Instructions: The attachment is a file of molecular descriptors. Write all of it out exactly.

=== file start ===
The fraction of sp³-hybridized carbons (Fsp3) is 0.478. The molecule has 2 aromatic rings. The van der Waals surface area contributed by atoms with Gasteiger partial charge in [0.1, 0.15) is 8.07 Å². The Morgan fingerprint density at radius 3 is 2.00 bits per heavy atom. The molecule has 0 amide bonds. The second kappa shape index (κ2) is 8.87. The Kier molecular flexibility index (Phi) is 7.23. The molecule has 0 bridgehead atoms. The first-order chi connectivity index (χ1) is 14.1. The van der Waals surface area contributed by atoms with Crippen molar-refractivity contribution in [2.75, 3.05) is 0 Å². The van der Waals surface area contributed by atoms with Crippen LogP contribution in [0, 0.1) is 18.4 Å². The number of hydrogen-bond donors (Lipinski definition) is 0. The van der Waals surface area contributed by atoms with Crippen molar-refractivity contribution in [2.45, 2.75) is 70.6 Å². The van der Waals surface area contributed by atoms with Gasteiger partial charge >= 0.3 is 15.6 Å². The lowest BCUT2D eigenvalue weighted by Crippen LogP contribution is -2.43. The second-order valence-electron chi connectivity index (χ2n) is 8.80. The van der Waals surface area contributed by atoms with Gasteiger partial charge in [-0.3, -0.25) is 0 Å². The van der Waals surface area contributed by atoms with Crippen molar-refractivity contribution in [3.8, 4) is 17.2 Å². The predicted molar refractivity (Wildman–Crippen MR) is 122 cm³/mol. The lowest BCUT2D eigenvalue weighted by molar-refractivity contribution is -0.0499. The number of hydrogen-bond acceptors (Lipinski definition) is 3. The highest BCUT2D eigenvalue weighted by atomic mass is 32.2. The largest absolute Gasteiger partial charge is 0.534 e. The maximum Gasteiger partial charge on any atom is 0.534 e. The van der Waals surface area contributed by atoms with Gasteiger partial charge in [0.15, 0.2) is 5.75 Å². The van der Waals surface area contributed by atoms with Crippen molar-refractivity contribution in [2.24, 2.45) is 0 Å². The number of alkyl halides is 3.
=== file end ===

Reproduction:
The fraction of sp³-hybridized carbons (Fsp3) is 0.478. The molecule has 2 aromatic rings. The van der Waals surface area contributed by atoms with Gasteiger partial charge in [0.1, 0.15) is 8.07 Å². The Morgan fingerprint density at radius 3 is 2.00 bits per heavy atom. The molecule has 0 amide bonds. The second kappa shape index (κ2) is 8.87. The Kier molecular flexibility index (Phi) is 7.23. The molecule has 0 bridgehead atoms. The first-order chi connectivity index (χ1) is 14.1. The van der Waals surface area contributed by atoms with Crippen molar-refractivity contribution in [2.75, 3.05) is 0 Å². The van der Waals surface area contributed by atoms with Crippen LogP contribution in [0, 0.1) is 18.4 Å². The number of hydrogen-bond donors (Lipinski definition) is 0. The van der Waals surface area contributed by atoms with Crippen molar-refractivity contribution in [2.45, 2.75) is 70.6 Å². The van der Waals surface area contributed by atoms with Gasteiger partial charge >= 0.3 is 15.6 Å². The lowest BCUT2D eigenvalue weighted by Crippen LogP contribution is -2.43. The second-order valence-electron chi connectivity index (χ2n) is 8.80. The van der Waals surface area contributed by atoms with Gasteiger partial charge in [-0.3, -0.25) is 0 Å². The van der Waals surface area contributed by atoms with Crippen molar-refractivity contribution in [3.8, 4) is 17.2 Å². The predicted molar refractivity (Wildman–Crippen MR) is 122 cm³/mol. The lowest BCUT2D eigenvalue weighted by molar-refractivity contribution is -0.0499. The number of hydrogen-bond acceptors (Lipinski definition) is 3. The highest BCUT2D eigenvalue weighted by atomic mass is 32.2. The largest absolute Gasteiger partial charge is 0.534 e. The maximum Gasteiger partial charge on any atom is 0.534 e. The van der Waals surface area contributed by atoms with Gasteiger partial charge in [0.15, 0.2) is 5.75 Å². The van der Waals surface area contributed by atoms with Crippen molar-refractivity contribution in [2.24, 2.45) is 0 Å². The number of alkyl halides is 3.